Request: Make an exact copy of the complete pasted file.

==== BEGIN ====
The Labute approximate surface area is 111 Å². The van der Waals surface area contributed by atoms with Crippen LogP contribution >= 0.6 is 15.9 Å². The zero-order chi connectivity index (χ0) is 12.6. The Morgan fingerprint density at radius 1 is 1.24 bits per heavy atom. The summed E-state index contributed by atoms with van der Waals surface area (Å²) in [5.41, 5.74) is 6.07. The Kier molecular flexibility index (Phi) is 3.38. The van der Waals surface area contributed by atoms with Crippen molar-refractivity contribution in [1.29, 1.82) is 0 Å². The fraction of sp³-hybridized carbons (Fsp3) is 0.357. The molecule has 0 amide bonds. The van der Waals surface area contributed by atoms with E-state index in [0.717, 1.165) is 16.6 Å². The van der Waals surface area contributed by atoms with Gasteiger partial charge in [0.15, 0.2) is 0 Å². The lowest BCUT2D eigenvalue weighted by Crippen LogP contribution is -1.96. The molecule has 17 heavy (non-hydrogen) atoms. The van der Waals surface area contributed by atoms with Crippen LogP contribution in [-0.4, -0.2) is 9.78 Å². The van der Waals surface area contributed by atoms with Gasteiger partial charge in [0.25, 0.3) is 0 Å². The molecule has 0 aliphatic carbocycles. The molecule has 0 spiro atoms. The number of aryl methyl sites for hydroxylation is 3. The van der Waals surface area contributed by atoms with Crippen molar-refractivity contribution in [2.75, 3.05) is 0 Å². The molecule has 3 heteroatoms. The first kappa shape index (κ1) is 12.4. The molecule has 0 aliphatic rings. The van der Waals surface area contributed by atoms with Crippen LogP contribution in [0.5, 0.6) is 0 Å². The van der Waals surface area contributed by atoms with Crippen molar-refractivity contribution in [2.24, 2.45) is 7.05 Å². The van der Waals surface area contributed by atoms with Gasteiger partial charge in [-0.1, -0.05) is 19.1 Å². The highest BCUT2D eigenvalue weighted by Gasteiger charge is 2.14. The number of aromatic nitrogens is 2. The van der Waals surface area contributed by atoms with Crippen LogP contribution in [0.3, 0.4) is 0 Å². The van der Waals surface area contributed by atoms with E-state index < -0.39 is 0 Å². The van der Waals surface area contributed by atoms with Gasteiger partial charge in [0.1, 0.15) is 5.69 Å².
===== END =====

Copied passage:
The Labute approximate surface area is 111 Å². The van der Waals surface area contributed by atoms with Crippen LogP contribution >= 0.6 is 15.9 Å². The zero-order chi connectivity index (χ0) is 12.6. The Morgan fingerprint density at radius 1 is 1.24 bits per heavy atom. The summed E-state index contributed by atoms with van der Waals surface area (Å²) in [5.41, 5.74) is 6.07. The Kier molecular flexibility index (Phi) is 3.38. The van der Waals surface area contributed by atoms with Crippen molar-refractivity contribution in [1.29, 1.82) is 0 Å². The fraction of sp³-hybridized carbons (Fsp3) is 0.357. The molecule has 0 amide bonds. The van der Waals surface area contributed by atoms with E-state index in [0.717, 1.165) is 16.6 Å². The van der Waals surface area contributed by atoms with Gasteiger partial charge in [0.15, 0.2) is 0 Å². The lowest BCUT2D eigenvalue weighted by Crippen LogP contribution is -1.96. The molecule has 17 heavy (non-hydrogen) atoms. The van der Waals surface area contributed by atoms with Crippen LogP contribution in [-0.4, -0.2) is 9.78 Å². The van der Waals surface area contributed by atoms with Gasteiger partial charge in [0.25, 0.3) is 0 Å². The molecule has 0 aliphatic carbocycles. The molecule has 0 spiro atoms. The number of aryl methyl sites for hydroxylation is 3. The van der Waals surface area contributed by atoms with Crippen molar-refractivity contribution in [2.75, 3.05) is 0 Å². The molecule has 3 heteroatoms. The first kappa shape index (κ1) is 12.4. The molecule has 0 aliphatic rings. The van der Waals surface area contributed by atoms with Crippen LogP contribution in [0.5, 0.6) is 0 Å². The van der Waals surface area contributed by atoms with Crippen molar-refractivity contribution in [2.24, 2.45) is 7.05 Å². The van der Waals surface area contributed by atoms with Gasteiger partial charge in [-0.1, -0.05) is 19.1 Å². The highest BCUT2D eigenvalue weighted by Gasteiger charge is 2.14. The number of aromatic nitrogens is 2. The van der Waals surface area contributed by atoms with Crippen LogP contribution in [0.3, 0.4) is 0 Å². The van der Waals surface area contributed by atoms with E-state index < -0.39 is 0 Å². The van der Waals surface area contributed by atoms with Gasteiger partial charge in [0.1, 0.15) is 5.69 Å².